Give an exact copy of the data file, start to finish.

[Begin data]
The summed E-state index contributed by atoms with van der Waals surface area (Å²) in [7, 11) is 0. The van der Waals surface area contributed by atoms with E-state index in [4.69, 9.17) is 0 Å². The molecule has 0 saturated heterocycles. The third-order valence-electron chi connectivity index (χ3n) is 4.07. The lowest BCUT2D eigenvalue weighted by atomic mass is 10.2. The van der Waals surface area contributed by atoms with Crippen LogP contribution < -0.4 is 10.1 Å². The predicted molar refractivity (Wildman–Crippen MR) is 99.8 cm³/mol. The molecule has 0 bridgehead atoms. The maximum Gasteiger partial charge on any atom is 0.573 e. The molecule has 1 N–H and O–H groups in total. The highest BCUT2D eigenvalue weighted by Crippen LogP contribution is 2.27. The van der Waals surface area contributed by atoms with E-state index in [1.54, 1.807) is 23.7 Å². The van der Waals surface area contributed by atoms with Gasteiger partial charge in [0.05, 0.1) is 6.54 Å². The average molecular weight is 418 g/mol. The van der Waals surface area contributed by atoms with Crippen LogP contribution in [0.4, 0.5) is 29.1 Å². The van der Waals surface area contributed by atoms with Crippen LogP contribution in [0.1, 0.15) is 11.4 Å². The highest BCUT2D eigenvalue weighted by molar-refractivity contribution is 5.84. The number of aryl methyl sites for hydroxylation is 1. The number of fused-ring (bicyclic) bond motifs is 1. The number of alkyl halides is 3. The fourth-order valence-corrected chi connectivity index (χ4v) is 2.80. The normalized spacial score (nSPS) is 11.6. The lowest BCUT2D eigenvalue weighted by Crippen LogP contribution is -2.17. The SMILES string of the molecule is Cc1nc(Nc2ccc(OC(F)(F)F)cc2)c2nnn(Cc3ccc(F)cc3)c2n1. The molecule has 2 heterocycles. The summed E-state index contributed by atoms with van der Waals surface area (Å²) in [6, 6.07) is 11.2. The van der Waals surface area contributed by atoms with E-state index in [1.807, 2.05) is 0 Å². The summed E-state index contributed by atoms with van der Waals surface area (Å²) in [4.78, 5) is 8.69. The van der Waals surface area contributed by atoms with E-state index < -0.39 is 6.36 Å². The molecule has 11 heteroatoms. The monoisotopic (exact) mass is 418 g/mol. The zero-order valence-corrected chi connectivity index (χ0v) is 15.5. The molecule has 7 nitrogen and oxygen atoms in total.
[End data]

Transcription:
The summed E-state index contributed by atoms with van der Waals surface area (Å²) in [7, 11) is 0. The van der Waals surface area contributed by atoms with E-state index in [4.69, 9.17) is 0 Å². The molecule has 0 saturated heterocycles. The third-order valence-electron chi connectivity index (χ3n) is 4.07. The lowest BCUT2D eigenvalue weighted by atomic mass is 10.2. The van der Waals surface area contributed by atoms with Crippen LogP contribution < -0.4 is 10.1 Å². The predicted molar refractivity (Wildman–Crippen MR) is 99.8 cm³/mol. The molecule has 0 bridgehead atoms. The maximum Gasteiger partial charge on any atom is 0.573 e. The molecule has 1 N–H and O–H groups in total. The highest BCUT2D eigenvalue weighted by Crippen LogP contribution is 2.27. The van der Waals surface area contributed by atoms with E-state index in [1.54, 1.807) is 23.7 Å². The van der Waals surface area contributed by atoms with Gasteiger partial charge in [0.05, 0.1) is 6.54 Å². The average molecular weight is 418 g/mol. The van der Waals surface area contributed by atoms with Crippen LogP contribution in [0.4, 0.5) is 29.1 Å². The van der Waals surface area contributed by atoms with Crippen LogP contribution in [0.1, 0.15) is 11.4 Å². The highest BCUT2D eigenvalue weighted by molar-refractivity contribution is 5.84. The number of aryl methyl sites for hydroxylation is 1. The number of fused-ring (bicyclic) bond motifs is 1. The number of alkyl halides is 3. The fourth-order valence-corrected chi connectivity index (χ4v) is 2.80. The normalized spacial score (nSPS) is 11.6. The lowest BCUT2D eigenvalue weighted by Crippen LogP contribution is -2.17. The SMILES string of the molecule is Cc1nc(Nc2ccc(OC(F)(F)F)cc2)c2nnn(Cc3ccc(F)cc3)c2n1. The molecule has 2 heterocycles. The summed E-state index contributed by atoms with van der Waals surface area (Å²) in [6, 6.07) is 11.2. The van der Waals surface area contributed by atoms with E-state index in [1.807, 2.05) is 0 Å². The summed E-state index contributed by atoms with van der Waals surface area (Å²) in [4.78, 5) is 8.69. The van der Waals surface area contributed by atoms with E-state index < -0.39 is 6.36 Å². The molecule has 11 heteroatoms. The monoisotopic (exact) mass is 418 g/mol. The zero-order valence-corrected chi connectivity index (χ0v) is 15.5. The molecule has 7 nitrogen and oxygen atoms in total.